Key Points:

New Zealand First leader Winston Peters says any proposal for a supercity in Auckland should be put to a vote.

Speaking to a public meeting in Takapuna, Mr Peters expressed concern at proposals to replace the region's seven territorial councils with a super council with 20 community councils under its thumb.

A "super-sized Auckland" of 1.4 million people would be the largest local body in Australia and New Zealand, far bigger than Brisbane with one million people, he said.

Mr Peters said those in favour of amalgamation talked about efficiencies, a united voice, one set of bureaucracy, management and leadership for Auckland.

"It sounds great in theory ... [but] has anybody asked you in this hall what you want?

"That is why we are giving you an assurance here and now that we would not go along with any plan to amalgamate one city council with another unless the citizens agree with it. It should be put to a vote."

The Royal Commission of Inquiry on Auckland Governance has spent the year seeking Aucklanders' views, commissioning research and visiting overseas cities to come up with a new local government structure to take Auckland forward for the next 50 years.

It has received more than 3500 public submissions and listened to more than 550 ratepayers, interested parties and councils during two months of public hearings. It will report to the Government by March 31 next year.

Anti-supercity sentiment is strong on the North Shore, with Mayor Andrew Williams telling the commission: "It ain't broke here, so don't try and fix it."

Commission chairman and retired High Court judge Peter Salmon, QC, said the commission had finished seeking information and was sitting down to decide a structure that would best meet the needs of Auckland.

He was speaking after the commission returned from two overseas trip - the first to Melbourne and Brisbane; the second to Vancouver, Seattle, Toronto and London.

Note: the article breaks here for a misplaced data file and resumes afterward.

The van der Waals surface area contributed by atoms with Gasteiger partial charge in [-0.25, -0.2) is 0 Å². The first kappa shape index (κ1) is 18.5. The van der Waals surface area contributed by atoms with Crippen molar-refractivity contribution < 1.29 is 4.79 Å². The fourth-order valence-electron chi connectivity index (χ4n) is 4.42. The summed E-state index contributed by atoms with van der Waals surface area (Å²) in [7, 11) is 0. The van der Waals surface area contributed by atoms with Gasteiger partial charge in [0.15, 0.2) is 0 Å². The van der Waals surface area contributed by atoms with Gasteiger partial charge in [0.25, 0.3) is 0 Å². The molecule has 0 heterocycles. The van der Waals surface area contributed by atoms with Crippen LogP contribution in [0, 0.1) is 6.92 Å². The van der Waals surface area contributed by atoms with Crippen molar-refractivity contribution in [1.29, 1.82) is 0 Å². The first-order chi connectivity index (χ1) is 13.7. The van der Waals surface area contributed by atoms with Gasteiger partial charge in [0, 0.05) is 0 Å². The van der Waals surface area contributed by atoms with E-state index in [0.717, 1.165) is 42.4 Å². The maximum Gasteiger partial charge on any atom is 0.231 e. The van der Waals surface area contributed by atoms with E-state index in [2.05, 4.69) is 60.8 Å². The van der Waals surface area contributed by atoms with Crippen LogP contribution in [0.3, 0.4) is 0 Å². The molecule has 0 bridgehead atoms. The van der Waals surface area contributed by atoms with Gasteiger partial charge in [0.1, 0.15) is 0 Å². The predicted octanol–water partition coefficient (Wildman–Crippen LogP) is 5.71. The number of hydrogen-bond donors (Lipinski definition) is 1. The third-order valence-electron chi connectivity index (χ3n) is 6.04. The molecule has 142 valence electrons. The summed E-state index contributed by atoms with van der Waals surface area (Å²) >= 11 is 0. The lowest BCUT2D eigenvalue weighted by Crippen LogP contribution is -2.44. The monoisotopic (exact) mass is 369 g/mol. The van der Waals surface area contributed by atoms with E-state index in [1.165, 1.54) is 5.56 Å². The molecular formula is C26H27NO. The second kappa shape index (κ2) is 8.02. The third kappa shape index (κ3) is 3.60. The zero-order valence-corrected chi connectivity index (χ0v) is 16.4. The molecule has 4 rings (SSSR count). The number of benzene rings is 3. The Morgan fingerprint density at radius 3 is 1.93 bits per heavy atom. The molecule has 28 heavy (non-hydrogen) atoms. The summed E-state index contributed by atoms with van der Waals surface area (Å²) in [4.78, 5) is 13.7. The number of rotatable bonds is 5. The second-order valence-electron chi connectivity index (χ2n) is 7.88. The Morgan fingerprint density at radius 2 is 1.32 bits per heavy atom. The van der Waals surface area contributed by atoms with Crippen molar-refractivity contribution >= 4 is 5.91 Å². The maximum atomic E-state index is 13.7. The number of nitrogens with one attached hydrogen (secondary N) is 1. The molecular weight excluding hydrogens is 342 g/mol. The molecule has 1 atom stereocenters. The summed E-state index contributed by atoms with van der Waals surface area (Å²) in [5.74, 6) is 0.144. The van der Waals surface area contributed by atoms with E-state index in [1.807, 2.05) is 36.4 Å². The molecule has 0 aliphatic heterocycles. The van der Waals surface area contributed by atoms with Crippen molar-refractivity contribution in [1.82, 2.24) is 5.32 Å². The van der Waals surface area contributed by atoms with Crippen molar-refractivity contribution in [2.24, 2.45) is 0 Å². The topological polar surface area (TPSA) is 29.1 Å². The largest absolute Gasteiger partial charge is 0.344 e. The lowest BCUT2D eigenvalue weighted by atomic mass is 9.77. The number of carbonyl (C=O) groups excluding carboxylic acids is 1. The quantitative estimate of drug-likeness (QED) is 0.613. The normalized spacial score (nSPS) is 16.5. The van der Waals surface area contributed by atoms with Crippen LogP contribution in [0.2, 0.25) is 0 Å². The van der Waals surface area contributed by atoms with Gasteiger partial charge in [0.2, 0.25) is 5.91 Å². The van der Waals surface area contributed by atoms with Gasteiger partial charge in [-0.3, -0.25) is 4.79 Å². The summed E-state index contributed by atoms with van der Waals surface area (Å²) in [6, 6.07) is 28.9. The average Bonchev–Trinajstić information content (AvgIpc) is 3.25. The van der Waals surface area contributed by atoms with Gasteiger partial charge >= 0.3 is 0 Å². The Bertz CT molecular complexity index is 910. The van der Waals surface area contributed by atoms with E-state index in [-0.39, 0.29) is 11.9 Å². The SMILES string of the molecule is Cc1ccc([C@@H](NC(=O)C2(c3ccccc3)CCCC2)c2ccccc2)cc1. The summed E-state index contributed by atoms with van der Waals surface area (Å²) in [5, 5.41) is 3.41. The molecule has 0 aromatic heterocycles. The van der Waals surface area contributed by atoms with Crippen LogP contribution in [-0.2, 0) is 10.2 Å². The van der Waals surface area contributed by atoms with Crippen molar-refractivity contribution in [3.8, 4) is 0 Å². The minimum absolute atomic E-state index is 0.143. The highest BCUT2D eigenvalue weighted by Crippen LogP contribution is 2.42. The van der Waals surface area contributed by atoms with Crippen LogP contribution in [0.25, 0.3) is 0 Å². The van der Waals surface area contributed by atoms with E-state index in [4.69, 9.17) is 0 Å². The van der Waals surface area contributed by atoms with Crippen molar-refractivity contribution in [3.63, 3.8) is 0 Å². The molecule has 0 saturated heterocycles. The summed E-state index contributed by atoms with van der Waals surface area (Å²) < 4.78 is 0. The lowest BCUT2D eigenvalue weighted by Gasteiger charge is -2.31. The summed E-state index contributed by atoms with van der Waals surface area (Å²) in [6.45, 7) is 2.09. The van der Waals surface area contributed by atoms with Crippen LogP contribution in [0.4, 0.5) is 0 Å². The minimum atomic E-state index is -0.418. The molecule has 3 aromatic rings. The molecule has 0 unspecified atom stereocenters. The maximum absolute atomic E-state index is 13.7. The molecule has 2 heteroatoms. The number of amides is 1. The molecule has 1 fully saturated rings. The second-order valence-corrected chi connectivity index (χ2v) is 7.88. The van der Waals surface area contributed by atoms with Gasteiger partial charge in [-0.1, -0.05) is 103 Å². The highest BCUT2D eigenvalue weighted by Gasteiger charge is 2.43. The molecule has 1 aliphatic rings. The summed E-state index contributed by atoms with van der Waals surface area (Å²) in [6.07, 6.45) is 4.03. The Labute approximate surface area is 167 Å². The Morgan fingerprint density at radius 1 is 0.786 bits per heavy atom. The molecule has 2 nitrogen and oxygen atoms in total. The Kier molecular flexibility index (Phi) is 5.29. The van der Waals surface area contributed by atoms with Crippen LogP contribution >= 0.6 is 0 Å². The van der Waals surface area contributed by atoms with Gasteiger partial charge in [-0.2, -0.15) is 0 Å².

Mr Salmon said no city provided an ideal answer for Auckland, but the commission encountered a number of interesting issues. These included an emphasis on sustainable cities, the benefit of integrating migrants from a human and economic perspective, making cities more pedestrian and cycle friendly and moves in Toronto and Seattle to demolish motorways.

"As a generalisation, the cities we visited are no longer investing in accommodating the motor car. They are all promoting and improving their public transport. Even London has decided that no new roads will be built unless needed for regeneration of areas."

Mr Salmon said some of these ideas could end up as recommendations, but acknowledged that implementation would ultimately depend on political will. Another message that was emphasised, he said, was the importance of strong, dynamic and visionary leadership. Coupled with that was the importance of a regional mayor being both a national and international spokesman for a city.

At all the cities visited, the mayors were elected at large. This has been a moot point in Auckland with some councils favouring a mayor elected at large and others favouring a mayor elected among his or her peers.

Asked if the commission would recommend electing a mayor at large, Mr Salmon said: "You will have to wait and see. But there is no doubt that the people we spoke to saw great advantages in a mayor being elected at large ... and I'm pretty confident there was strong support for it [from submitters]. After all, that is what people are used to in New Zealand."